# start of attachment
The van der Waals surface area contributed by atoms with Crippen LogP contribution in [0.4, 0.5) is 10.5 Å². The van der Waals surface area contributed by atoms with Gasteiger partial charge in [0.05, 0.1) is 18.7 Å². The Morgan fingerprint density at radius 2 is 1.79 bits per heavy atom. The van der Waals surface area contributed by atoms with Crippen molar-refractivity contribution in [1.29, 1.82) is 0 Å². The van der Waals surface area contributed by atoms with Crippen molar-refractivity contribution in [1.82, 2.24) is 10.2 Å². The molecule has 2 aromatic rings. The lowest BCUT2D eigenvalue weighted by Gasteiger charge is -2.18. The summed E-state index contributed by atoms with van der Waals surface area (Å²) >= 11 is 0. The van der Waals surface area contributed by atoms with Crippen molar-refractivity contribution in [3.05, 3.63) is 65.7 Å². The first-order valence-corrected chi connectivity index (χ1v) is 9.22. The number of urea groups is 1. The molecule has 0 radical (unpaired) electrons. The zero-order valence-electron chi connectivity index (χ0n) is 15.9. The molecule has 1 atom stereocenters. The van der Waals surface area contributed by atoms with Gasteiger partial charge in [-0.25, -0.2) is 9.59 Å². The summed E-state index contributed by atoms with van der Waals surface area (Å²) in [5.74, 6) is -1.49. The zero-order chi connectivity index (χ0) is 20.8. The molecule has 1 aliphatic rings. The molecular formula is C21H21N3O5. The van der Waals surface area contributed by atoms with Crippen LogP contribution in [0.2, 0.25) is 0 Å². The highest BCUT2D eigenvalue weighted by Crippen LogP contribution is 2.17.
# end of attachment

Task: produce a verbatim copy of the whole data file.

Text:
The van der Waals surface area contributed by atoms with Crippen LogP contribution in [0.4, 0.5) is 10.5 Å². The van der Waals surface area contributed by atoms with Gasteiger partial charge in [0.05, 0.1) is 18.7 Å². The Morgan fingerprint density at radius 2 is 1.79 bits per heavy atom. The van der Waals surface area contributed by atoms with Crippen molar-refractivity contribution in [1.29, 1.82) is 0 Å². The van der Waals surface area contributed by atoms with Crippen molar-refractivity contribution in [1.82, 2.24) is 10.2 Å². The molecule has 2 aromatic rings. The lowest BCUT2D eigenvalue weighted by Gasteiger charge is -2.18. The summed E-state index contributed by atoms with van der Waals surface area (Å²) >= 11 is 0. The van der Waals surface area contributed by atoms with Crippen molar-refractivity contribution in [3.05, 3.63) is 65.7 Å². The first-order valence-corrected chi connectivity index (χ1v) is 9.22. The number of urea groups is 1. The molecule has 0 radical (unpaired) electrons. The zero-order valence-electron chi connectivity index (χ0n) is 15.9. The molecule has 1 atom stereocenters. The van der Waals surface area contributed by atoms with Gasteiger partial charge in [-0.25, -0.2) is 9.59 Å². The summed E-state index contributed by atoms with van der Waals surface area (Å²) in [5.74, 6) is -1.49. The zero-order chi connectivity index (χ0) is 20.8. The molecule has 1 aliphatic rings. The molecular formula is C21H21N3O5. The van der Waals surface area contributed by atoms with Crippen LogP contribution in [0.2, 0.25) is 0 Å². The highest BCUT2D eigenvalue weighted by Crippen LogP contribution is 2.17.